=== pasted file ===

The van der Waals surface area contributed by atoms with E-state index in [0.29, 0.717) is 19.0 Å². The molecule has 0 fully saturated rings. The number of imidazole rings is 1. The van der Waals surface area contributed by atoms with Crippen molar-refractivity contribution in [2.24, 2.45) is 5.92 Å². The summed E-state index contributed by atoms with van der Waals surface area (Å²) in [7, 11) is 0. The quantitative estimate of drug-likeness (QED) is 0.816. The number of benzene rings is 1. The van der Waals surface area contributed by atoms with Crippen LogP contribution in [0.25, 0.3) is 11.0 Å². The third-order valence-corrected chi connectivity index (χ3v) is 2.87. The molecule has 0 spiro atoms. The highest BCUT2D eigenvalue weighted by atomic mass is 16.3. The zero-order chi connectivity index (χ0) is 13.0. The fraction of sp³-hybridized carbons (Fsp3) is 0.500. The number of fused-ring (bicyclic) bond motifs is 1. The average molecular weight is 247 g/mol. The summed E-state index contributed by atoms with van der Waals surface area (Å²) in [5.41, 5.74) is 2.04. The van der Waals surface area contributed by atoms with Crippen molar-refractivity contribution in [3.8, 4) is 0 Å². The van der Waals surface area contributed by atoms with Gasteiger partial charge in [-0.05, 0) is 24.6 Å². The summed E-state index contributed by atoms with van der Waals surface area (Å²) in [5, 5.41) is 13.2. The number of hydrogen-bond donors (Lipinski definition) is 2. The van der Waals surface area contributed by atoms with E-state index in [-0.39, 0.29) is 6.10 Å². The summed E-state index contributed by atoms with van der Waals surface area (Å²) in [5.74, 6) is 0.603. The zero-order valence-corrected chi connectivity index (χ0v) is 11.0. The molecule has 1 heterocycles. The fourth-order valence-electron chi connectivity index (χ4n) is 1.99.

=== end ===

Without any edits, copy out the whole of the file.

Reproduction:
The van der Waals surface area contributed by atoms with E-state index in [0.29, 0.717) is 19.0 Å². The molecule has 0 fully saturated rings. The number of imidazole rings is 1. The van der Waals surface area contributed by atoms with Crippen molar-refractivity contribution in [2.24, 2.45) is 5.92 Å². The summed E-state index contributed by atoms with van der Waals surface area (Å²) in [7, 11) is 0. The quantitative estimate of drug-likeness (QED) is 0.816. The number of benzene rings is 1. The van der Waals surface area contributed by atoms with Crippen LogP contribution in [0.25, 0.3) is 11.0 Å². The third-order valence-corrected chi connectivity index (χ3v) is 2.87. The molecule has 0 spiro atoms. The highest BCUT2D eigenvalue weighted by atomic mass is 16.3. The zero-order chi connectivity index (χ0) is 13.0. The fraction of sp³-hybridized carbons (Fsp3) is 0.500. The number of fused-ring (bicyclic) bond motifs is 1. The average molecular weight is 247 g/mol. The summed E-state index contributed by atoms with van der Waals surface area (Å²) in [5.41, 5.74) is 2.04. The van der Waals surface area contributed by atoms with Crippen molar-refractivity contribution in [3.8, 4) is 0 Å². The van der Waals surface area contributed by atoms with Gasteiger partial charge in [-0.05, 0) is 24.6 Å². The summed E-state index contributed by atoms with van der Waals surface area (Å²) in [5, 5.41) is 13.2. The number of hydrogen-bond donors (Lipinski definition) is 2. The van der Waals surface area contributed by atoms with E-state index in [-0.39, 0.29) is 6.10 Å². The summed E-state index contributed by atoms with van der Waals surface area (Å²) in [5.74, 6) is 0.603. The zero-order valence-corrected chi connectivity index (χ0v) is 11.0. The molecule has 1 heterocycles. The fourth-order valence-electron chi connectivity index (χ4n) is 1.99.